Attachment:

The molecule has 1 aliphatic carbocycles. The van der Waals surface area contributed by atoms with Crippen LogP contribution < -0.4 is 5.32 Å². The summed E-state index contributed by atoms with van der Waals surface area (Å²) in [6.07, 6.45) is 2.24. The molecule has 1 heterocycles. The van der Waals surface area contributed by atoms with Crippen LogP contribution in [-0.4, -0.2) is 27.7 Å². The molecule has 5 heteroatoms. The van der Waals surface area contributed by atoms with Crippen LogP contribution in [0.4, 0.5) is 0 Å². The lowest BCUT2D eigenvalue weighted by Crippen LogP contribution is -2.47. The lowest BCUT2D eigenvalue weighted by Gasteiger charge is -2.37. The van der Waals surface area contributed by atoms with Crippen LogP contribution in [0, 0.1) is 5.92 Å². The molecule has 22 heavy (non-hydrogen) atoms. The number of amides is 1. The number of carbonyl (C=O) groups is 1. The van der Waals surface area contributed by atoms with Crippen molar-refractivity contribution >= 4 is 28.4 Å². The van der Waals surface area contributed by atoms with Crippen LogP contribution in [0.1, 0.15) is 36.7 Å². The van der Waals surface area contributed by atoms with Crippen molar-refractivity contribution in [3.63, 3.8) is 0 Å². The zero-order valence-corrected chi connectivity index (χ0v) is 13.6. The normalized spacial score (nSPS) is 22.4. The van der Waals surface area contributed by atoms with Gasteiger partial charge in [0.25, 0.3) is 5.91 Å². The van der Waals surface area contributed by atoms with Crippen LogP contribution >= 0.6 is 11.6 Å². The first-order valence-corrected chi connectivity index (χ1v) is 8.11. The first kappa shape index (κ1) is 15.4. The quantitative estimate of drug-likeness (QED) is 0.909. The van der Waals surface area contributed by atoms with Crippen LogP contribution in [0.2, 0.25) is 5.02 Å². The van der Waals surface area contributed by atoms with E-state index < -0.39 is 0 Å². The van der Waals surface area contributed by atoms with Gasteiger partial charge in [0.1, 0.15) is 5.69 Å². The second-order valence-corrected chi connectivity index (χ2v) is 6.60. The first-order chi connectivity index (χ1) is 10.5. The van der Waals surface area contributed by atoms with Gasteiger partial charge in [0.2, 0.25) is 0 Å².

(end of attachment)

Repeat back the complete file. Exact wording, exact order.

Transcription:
The molecule has 1 aliphatic carbocycles. The van der Waals surface area contributed by atoms with Crippen LogP contribution < -0.4 is 5.32 Å². The summed E-state index contributed by atoms with van der Waals surface area (Å²) in [6.07, 6.45) is 2.24. The molecule has 1 heterocycles. The van der Waals surface area contributed by atoms with Crippen LogP contribution in [-0.4, -0.2) is 27.7 Å². The molecule has 5 heteroatoms. The van der Waals surface area contributed by atoms with Crippen LogP contribution in [0.4, 0.5) is 0 Å². The lowest BCUT2D eigenvalue weighted by Crippen LogP contribution is -2.47. The lowest BCUT2D eigenvalue weighted by Gasteiger charge is -2.37. The van der Waals surface area contributed by atoms with Crippen LogP contribution in [0, 0.1) is 5.92 Å². The molecule has 22 heavy (non-hydrogen) atoms. The number of amides is 1. The number of carbonyl (C=O) groups is 1. The van der Waals surface area contributed by atoms with Crippen molar-refractivity contribution >= 4 is 28.4 Å². The van der Waals surface area contributed by atoms with Crippen LogP contribution in [0.1, 0.15) is 36.7 Å². The van der Waals surface area contributed by atoms with Crippen molar-refractivity contribution in [3.63, 3.8) is 0 Å². The zero-order valence-corrected chi connectivity index (χ0v) is 13.6. The normalized spacial score (nSPS) is 22.4. The van der Waals surface area contributed by atoms with Gasteiger partial charge in [0.25, 0.3) is 5.91 Å². The van der Waals surface area contributed by atoms with Crippen LogP contribution >= 0.6 is 11.6 Å². The first-order valence-corrected chi connectivity index (χ1v) is 8.11. The first kappa shape index (κ1) is 15.4. The quantitative estimate of drug-likeness (QED) is 0.909. The van der Waals surface area contributed by atoms with Crippen LogP contribution in [0.2, 0.25) is 5.02 Å². The van der Waals surface area contributed by atoms with E-state index < -0.39 is 0 Å². The van der Waals surface area contributed by atoms with Gasteiger partial charge in [0.1, 0.15) is 5.69 Å². The second-order valence-corrected chi connectivity index (χ2v) is 6.60. The first-order chi connectivity index (χ1) is 10.5. The van der Waals surface area contributed by atoms with Gasteiger partial charge in [0.2, 0.25) is 0 Å².